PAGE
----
• The 42 percent formula is similar to historic disaster programs that pay on 65 percent of production at 65 percent of market price.
  • The proposal can be implemented quickly. When Congress has used this mechanism in the past, USDA has been able to begin issuing payments within days. Even with additional time necessary to program computers to limit these payments to disaster counties this mechanism will be far more expeditious than burdening farmers and the Farm Service Agency with yet another program signup.
  • Requirements on the Section 32 program account have left insufficient amounts to address the need. First, it provides $250 million to replenish the Section 32 account to provide the Secretary with funds to carry out surplus removals. As Senators may know, these purchased commodities are made available to schools, food banks, and other institutions.
  • It gives the secretary an additional $100 million to provide assistance to fruit and vegetable producers. The Secretary would have the ability to direct these funds in a manner she believes would be most beneficial to producers.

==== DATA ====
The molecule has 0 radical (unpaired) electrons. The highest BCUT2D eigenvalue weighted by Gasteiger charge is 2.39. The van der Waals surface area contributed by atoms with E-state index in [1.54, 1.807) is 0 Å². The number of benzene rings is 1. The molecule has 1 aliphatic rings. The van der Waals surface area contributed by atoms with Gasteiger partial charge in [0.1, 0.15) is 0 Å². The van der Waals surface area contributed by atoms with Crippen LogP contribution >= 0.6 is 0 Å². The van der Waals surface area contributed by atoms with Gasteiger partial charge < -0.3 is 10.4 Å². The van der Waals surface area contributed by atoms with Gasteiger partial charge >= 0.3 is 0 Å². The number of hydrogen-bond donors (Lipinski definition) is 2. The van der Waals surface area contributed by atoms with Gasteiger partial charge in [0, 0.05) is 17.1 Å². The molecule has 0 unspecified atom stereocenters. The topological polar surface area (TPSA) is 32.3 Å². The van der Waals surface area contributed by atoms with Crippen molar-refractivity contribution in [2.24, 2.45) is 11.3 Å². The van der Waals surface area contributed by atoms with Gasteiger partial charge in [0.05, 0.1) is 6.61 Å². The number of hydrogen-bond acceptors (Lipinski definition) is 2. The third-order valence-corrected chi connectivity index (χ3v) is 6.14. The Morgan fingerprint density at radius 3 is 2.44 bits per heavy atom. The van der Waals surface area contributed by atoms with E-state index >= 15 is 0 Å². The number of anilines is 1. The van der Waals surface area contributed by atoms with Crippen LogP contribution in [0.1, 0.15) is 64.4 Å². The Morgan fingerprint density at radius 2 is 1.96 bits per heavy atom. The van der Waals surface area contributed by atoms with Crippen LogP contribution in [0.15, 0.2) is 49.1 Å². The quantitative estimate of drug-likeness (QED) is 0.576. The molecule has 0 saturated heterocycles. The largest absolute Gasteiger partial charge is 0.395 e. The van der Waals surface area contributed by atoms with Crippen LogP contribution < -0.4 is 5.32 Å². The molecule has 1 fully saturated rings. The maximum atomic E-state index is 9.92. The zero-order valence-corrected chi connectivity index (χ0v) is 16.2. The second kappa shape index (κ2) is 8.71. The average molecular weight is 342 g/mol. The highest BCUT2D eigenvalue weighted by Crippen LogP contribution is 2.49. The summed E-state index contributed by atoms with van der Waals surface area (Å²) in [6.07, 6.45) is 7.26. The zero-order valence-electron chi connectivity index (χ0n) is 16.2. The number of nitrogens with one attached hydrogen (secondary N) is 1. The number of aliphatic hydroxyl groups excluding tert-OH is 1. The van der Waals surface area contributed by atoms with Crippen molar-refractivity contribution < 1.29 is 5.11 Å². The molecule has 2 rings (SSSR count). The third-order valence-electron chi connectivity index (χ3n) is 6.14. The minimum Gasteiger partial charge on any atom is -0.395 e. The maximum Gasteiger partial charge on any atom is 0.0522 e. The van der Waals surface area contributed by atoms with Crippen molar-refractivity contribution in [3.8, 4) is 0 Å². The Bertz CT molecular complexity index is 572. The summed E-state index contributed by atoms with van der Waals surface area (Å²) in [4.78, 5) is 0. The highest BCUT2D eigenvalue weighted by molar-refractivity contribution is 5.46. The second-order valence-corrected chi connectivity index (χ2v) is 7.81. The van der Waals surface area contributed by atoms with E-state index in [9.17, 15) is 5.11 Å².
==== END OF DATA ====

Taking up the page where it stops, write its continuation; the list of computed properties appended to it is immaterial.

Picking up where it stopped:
• Provides authority for the Livestock Compensation Program announced by the Secretary of Agriculture to be extended to any county that submitted a disaster designation after Sept. 19, 2002. USDA has already made payments to producers in counties that submitted their request before September 19. In some cases, information was not available until after that date. The way that USDA structured the program, it was necessary to have a cut-off date. This provision will ensure that all livestock producers in disaster counties will have access to this program. This amendment would also allow catfish farmers to signup for compensation under this program.